Participants agreed that such a framework would create an equal playing field for traditional banks and insurance companies to provide decent and productive work in this sector as well as for new and developing tech companies.
The financial sector “makes a significant contribution to employment, and through financial inclusion, it fosters enterprise development, reducing the urban-rural divide, increases women’s economic participation and benefits SMEs,” said Juan Francisco Pozo, Government Group Vice-Chairperson.
The digitalization of the financial sector will allow for innovation and entrepreneurship to be supported and a smooth transition to a low-carbon economy. Furthermore, “The sector plays a key role across countries in promoting economic growth and pro-employment macroeconomic conditions. Digital finance also creates opportunities to develop better banking and financial products and services for consumers and creates new ways of channelling funding to businesses, thus improving financial inclusion,” said the Employers’ Group Vice-Chairperson, Giancarlo Ferrara.
The sector employs at least 52 million people. In 2020, at least 4.6 millions of these were young people. Young women account for 54.7 percent. Through access to finance and entrepreneurship, the financial sector facilitates job creation in all other sectors. This is a benefit for society as a whole.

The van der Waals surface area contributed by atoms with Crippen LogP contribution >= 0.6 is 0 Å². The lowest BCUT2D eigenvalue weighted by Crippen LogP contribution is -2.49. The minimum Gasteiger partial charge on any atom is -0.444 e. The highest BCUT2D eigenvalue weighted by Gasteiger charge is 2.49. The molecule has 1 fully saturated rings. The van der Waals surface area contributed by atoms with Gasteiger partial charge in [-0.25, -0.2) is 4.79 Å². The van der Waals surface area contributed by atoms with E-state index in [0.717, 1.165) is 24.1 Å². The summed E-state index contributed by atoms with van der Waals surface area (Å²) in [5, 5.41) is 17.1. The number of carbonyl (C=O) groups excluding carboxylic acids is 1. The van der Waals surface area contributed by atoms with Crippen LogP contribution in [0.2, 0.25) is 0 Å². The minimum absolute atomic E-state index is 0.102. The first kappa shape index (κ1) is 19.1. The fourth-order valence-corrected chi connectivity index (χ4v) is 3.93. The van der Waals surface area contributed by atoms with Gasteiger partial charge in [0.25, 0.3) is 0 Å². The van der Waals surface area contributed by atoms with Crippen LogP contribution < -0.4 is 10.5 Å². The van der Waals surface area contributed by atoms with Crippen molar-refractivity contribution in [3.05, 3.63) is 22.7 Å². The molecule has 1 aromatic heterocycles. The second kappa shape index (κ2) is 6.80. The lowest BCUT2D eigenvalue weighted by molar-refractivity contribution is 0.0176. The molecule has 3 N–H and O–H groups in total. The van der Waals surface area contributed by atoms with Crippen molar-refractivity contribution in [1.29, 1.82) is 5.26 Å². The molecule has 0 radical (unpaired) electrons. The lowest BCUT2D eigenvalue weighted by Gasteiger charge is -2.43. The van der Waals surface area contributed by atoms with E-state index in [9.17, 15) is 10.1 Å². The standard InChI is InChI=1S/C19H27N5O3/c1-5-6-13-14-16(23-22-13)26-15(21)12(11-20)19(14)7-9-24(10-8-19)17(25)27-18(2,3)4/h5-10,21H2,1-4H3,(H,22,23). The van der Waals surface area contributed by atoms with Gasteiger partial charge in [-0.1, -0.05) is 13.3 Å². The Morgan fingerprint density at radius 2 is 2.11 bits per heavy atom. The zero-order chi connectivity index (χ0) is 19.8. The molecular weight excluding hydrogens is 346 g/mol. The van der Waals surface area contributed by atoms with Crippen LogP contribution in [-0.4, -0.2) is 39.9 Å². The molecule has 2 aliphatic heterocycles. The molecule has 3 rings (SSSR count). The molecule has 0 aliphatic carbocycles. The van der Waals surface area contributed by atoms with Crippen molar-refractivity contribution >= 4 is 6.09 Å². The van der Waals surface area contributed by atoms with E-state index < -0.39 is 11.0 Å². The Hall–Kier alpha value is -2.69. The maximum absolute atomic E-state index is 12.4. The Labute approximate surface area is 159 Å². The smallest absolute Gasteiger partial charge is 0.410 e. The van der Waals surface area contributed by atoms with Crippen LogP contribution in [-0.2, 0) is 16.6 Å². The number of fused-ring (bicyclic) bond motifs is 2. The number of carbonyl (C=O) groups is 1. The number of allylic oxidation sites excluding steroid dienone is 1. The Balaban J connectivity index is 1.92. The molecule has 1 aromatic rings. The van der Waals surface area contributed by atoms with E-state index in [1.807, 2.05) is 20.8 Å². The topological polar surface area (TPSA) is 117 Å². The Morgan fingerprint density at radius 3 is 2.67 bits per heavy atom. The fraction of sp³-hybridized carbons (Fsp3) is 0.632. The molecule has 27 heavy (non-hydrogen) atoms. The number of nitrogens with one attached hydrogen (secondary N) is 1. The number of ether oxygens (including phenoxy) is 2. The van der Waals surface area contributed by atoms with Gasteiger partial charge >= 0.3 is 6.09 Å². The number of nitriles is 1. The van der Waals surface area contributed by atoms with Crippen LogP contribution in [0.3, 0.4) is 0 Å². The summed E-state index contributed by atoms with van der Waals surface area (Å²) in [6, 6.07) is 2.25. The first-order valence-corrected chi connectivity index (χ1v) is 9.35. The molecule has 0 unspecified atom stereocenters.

Social dialogue can be a key tool for managing the digitalization impact and facilitating the introduction of new technologies. Therefore, “innovative structures for social dialogue in the face of changes in work organisation and protocols for a just digital transition should be promoted,” added Rita Berlofa, the Workers’ Group Vice-Chairperson.
Remote working and other arrangements must be facilitated to increase productivity, encourage job retention, foster decent work opportunities, and foster inclusion.
“The accelerated use of digitalization in the sector [also] calls for a discussion on the regulatory environment and other measures to address any negative impact of digitalization on the financial sector workforce, including issues around workers’ privacy, cybersecurity and data protection,” said Abdulla Murad Al-Mullahi, Chairperson of the meeting.
The pandemic highlighted the importance and importance of frontline workers and the importance sector for economic recovery and business continuity. It has also accelerated automation of work processes, as well as transformation of business models and organisation of work. These developments have implications on skills development, working conditions, occupational safety and health, as well as the impact on work-life balance and psychosocial risks.
This meeting highlighted the importance of governments and social partners addressing these issues and coordinating with education institutions, training institutions, and the private sector to ensure that students are equipped with the necessary digital and professional skills.
The meeting also reached consensus on how to help workers, employers, governments and workers harness the full potential digitalization in the financial industry to create decent work, sustainable enterprise growth, and financial inclusion.